Not a lot, but according to the government-owned monopoly Transpower, a $1.2million 'cafe-style space' is value for money unlike asking staff to visit the dozen cafes within a few hundred metres of its Wellington office building.

In 2012, the taxpayer owned company spent $1.2million refurbishing its reception and building "The Wire" a place where, according to Transpower CEO Patrick Strange, "we can engage and collaborate with each other, and with our guests."

Back in September, a Taxpayer's Union volunteer asked about the new cafe Transpower had built at 96 The Terrace, Wellington. It seems that calling it a "cafe" caused some offence. Transpower said (even bolding the text to emphasis the point):

The space on the ground level of Transpower House is not a café – it is a space for Transpower staff to meet internally and with our key stakeholders. 

We were told that the combined cost of the cafe space and adjacent reception area was $1.2million.

Unfortunately, Transpower would not initially tell us how long its lease for the building had remaining. After some haggling, we learned that the current lease expires in 2014.

Is $1.2million on a cafe and reception value for money?

Friday the last day to get entries in for Auckland rates competition

Entries close tomorrow for our competition for the householder who can provide evidence of the highest percentage increase in Auckland Council rates and user-charges.  The prize is a lawnmower - just perfect for mowing those berms.

At the same time the Auckland Council is reducing services, a quick flick through the 50 or so entries we've have in so far, show many rates and user charge increases well over the 10% "cap".

The terms and conditions are available here.

Please scan and email your entries to [email protected] as any sent by post will no longer arrive in time.

Update: Auckland Council finally responds to allegations of lying about Mayoral trip to China

Well it's taken a few weeks, but Auckland Council has finally responded to the Taxpayers' Union 'please explain' letter regarding a reported instruction by the Mayor's Chief of Staff, Phil Wilson, to refer all enquires about a secret January 2013 Mayoral trip to China to his office, and appears to be a misleading response to our enquiry about the trip under the Local Government Official Information and Meetings Act 1987.

To recap, after a tip-off that there was inappropriate expenditure on a mayoral trip to China in early 2013, we asked the Council for the identify of the person who we were informed was responsible for the spending.  It is our practise to use official information channels and verify any information we receive via our tip-line (or otherwise). We were told that the last trip was in 2012. April 2012.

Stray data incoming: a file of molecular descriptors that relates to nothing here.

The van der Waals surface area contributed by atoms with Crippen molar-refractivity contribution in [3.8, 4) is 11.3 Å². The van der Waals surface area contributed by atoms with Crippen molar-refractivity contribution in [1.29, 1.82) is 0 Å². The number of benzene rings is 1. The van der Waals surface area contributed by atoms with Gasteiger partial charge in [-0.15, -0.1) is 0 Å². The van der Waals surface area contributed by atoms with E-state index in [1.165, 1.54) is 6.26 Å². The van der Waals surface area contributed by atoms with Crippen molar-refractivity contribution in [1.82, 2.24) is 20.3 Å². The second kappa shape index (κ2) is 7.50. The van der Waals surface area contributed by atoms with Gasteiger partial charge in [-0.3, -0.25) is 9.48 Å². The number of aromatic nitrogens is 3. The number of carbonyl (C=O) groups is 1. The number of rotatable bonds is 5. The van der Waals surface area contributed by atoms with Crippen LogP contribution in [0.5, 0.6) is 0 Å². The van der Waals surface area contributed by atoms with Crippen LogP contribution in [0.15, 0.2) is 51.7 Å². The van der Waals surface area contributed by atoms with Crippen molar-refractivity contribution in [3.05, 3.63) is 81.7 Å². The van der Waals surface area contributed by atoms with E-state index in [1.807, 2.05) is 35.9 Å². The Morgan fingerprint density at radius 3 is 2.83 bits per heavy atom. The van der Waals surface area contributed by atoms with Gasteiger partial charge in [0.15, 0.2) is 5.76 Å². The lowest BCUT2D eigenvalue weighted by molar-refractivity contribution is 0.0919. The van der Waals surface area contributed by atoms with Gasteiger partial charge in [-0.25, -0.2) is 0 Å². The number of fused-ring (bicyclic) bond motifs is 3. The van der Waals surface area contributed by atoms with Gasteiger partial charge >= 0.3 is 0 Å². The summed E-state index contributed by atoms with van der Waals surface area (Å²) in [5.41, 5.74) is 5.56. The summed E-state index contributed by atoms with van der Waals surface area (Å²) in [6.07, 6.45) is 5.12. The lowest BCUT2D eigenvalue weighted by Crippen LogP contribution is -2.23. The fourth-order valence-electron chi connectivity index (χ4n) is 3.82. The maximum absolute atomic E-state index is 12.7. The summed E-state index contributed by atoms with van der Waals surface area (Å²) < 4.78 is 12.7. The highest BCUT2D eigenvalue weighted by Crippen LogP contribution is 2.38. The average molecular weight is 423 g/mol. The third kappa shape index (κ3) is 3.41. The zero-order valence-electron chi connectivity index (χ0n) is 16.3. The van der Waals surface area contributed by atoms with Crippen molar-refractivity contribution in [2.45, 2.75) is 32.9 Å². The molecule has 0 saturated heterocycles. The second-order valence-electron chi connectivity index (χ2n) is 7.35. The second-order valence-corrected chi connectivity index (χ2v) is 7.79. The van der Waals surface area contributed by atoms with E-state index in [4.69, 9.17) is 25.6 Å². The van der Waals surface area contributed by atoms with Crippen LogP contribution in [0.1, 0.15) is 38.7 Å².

No mention was made of the early 2013 trip.

As has been widely reported, we now know that the January 2013 did indeed happen.

A few weeks ago we spoke to an official at the Auckland Council who told us that  the Council had misled us and implied that she was instructed that all requests from the Taxpayers’ Union relating to the January 2013 China trip, be directed to Mr Wilson.

But instead of explaining the inconsistency, Mr Wilson has today emailed a veiled threat that our statements are "being monitored and reviewed through legal channels".

We've copied the emails into the post. Click read more to view them.

Taxpayers' Union on MP's pay rise

AUDIO: Politicians "don't deserve" payrise RadioLIVE - 22/11/2013

Politicians' pay rises and more on way DominionPost - 22/11/2013

Jordan Williams, executive director of the Taxpayers' Union, said MPs were getting a "Christmas bonus" at a time when the Government was borrowing millions of dollars a day to cover its spending.

He said Errington's comments about the gap to executive pay were "deeply concerning" and seemed to overlook the nature of ministerial roles.

"By pegging MPs' remuneration to the private sector, you're effectively saying they're in a job. Well, for MPs, it's not a job, you're not even a bureaucrat.

"It is public service and the Remuneration Authority seems to have forgotten that," he said.

MPs don't deserve pay rise - Taxpayers' Union Yahoo News - 22/11/2013

Community service key to MPs' happiness Waikato Times - 22/11/2013

Living Wage - higher costs, less diversity, job losses?

We've been looking into the claims by Auckland Council politicians relating to promises of a 'living wage' for Auckland Council employees.